The UK Personal Allowance Explained

Here’s a guide to the UK personal allowance, how to claim it and what happens once your earnings exceed it.

Updated 1 November 2021

Friendly Disclaimer: Whilst I am an accountant, I’m not your accountant. The information in this article is legally correct but it is for guidance and information purposes only. Everyone’s situation is different and unique so you’ll need to use your own best judgement when applying the advice that I give to your situation. If you are unsure or have a question be sure to contact a qualified professional because mistakes can result in penalties.

1. What is the Personal Tax Allowance for 2020/2021?

The UK personal allowance entitles UK individuals to earn an amount tax-free every tax year – for 2020/2021 it is £12,570 (find out the income tax and national insurance changes from April 2022 announced in the Autumn Budget). You may be entitled to more tax-free earnings if you are eligible to claim:

The personal allowance is reduced for anyone that earns over £100,000 (this is known as the personal allowance restriction). It is restricted by £1 for every £2 of your income over £100,000. That means once earnings reach £125,140 all personal allowance is lost.

2. How to Claim the Personal Allowance

The way that you claim the personal allowance depends on how you earn your income.

If you are employed by someone who gives you a payslip, your employer will give you your personal allowance entitlement every time they pay you. For the tax year 2021/2022 the most common tax code is 1257L (previously 1250L), so that means you’ll receive so you’ll receive 1/12ths of the personal allowance each time you are paid, that’s £1,047.50 per month (£12,570 ÷ 12). If your tax code is not 1257L then adjustments are being made by HMRC for the amount of free pay you are entitled to – read this guide about understanding tax codes to find out more.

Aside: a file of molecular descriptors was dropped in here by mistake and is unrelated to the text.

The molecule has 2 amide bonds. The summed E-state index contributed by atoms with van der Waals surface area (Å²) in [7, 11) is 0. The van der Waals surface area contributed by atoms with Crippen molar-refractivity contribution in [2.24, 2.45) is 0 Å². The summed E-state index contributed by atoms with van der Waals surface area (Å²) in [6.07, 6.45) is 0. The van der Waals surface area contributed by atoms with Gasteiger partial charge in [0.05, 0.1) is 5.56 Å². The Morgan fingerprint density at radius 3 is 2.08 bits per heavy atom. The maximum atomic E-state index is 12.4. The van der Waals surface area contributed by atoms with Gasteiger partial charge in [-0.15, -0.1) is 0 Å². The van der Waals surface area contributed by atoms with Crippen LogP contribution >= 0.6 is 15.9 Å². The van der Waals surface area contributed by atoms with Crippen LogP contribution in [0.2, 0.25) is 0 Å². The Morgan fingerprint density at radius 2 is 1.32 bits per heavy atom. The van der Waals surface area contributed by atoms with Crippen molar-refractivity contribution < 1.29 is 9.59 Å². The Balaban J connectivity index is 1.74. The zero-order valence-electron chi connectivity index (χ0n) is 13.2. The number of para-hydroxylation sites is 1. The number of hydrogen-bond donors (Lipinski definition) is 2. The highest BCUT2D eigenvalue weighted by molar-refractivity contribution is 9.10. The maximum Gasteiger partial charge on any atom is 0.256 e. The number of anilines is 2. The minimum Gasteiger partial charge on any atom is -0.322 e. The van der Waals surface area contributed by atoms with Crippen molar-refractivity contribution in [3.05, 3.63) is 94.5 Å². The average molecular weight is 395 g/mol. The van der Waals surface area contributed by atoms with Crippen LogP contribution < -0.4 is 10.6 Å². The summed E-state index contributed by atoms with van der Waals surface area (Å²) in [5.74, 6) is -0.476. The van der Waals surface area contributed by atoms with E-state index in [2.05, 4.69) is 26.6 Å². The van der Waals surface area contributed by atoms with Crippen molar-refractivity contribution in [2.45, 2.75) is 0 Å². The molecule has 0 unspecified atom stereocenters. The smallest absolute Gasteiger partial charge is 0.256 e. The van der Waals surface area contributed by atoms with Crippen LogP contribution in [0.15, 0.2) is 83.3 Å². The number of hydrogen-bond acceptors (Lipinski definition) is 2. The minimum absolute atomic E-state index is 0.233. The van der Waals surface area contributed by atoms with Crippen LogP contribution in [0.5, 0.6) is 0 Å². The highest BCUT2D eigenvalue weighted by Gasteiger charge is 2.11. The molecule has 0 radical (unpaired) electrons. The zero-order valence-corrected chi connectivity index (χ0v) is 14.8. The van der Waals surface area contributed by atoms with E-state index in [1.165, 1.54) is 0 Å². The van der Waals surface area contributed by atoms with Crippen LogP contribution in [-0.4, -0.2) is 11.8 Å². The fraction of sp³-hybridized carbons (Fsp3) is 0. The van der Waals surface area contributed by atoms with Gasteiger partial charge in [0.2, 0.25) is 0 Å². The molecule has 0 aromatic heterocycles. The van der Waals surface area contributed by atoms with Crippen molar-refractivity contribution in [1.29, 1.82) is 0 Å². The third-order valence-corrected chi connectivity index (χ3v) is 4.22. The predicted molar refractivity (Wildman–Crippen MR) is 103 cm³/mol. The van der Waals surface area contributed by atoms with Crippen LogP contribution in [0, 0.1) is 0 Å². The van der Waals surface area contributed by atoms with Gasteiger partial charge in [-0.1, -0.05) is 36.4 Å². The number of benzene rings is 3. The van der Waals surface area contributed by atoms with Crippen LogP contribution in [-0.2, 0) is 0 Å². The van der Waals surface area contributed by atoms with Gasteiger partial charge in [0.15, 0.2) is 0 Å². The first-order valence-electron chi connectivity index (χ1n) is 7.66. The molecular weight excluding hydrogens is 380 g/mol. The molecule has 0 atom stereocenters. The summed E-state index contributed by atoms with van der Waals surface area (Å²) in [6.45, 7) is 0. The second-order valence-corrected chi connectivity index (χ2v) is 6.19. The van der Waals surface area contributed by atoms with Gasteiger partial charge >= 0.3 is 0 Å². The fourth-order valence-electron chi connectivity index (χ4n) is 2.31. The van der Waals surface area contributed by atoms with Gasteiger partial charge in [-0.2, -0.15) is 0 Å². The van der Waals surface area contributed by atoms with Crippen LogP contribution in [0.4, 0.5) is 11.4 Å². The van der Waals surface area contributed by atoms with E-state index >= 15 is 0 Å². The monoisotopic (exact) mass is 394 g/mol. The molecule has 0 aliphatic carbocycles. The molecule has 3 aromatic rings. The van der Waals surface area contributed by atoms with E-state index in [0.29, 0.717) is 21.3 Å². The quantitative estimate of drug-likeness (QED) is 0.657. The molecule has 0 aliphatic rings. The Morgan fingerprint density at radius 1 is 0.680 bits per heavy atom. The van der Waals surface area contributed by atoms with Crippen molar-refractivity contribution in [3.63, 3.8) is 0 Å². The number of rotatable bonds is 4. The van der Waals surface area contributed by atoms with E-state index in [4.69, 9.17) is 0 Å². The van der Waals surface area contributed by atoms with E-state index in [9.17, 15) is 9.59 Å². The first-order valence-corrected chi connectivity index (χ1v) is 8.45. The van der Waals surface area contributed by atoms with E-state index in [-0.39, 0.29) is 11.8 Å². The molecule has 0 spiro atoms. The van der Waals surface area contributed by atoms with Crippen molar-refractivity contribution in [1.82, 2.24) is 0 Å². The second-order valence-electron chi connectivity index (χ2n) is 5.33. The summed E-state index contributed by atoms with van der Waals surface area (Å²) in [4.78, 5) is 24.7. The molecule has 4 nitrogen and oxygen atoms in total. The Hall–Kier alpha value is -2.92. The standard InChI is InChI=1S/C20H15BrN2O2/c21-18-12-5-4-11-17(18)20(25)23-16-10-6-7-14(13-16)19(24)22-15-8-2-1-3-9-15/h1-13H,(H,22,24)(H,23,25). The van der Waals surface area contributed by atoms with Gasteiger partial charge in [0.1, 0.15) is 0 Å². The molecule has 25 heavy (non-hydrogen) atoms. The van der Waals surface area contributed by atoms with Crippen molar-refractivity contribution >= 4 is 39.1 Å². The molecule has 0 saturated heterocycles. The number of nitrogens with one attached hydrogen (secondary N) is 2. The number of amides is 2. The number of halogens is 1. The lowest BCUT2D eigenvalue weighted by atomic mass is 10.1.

If you are self-employed, you’ll receive your tax-free allowance when you fill in your tax return online. It will be automatically applied when HMRC calculate how much tax you owe, so you don’t need to do anything to claim it.

If you are employed and self-employed then you should check whether your employer is giving you your tax-free pay or whether you should claim in on your tax return so you aren’t missing out, or worse, claiming it twice which will mean you owe money back to HMRC.

3. Do I Need to Tell HMRC About Earnings Below the Personal Allowance Threshold?

In most cases, you’ll need to tell HMRC about your earnings below the personal allowance threshold, even if you have no tax to pay.

If you have decided to work for yourself or earn money from odd jobs like babysitting or gardening, then you don’t need to tell HMRC if you get paid an income (not profit) of less than £1,000 during one tax year. This is known as the HMRC Trading Allowance and it means you can avoid registering as self-employed.

Related:

Taxes are changing! From April 2024 sole traders will need to report their earnings and pay tax on a quarterly basis. This is known as Making Tax Digital, which you can read more about in this guide to help you get prepared.

About Anita Forrest

Anita Forrest is a Chartered Accountant, spreadsheet geek, money nerd and creator of www.goselfemployed.co - the UK small business finance blog for the self-employed community. Here she shares simple, straight-forward guides to make self-employment topics like taxes, bookkeeping and banking easy to understand.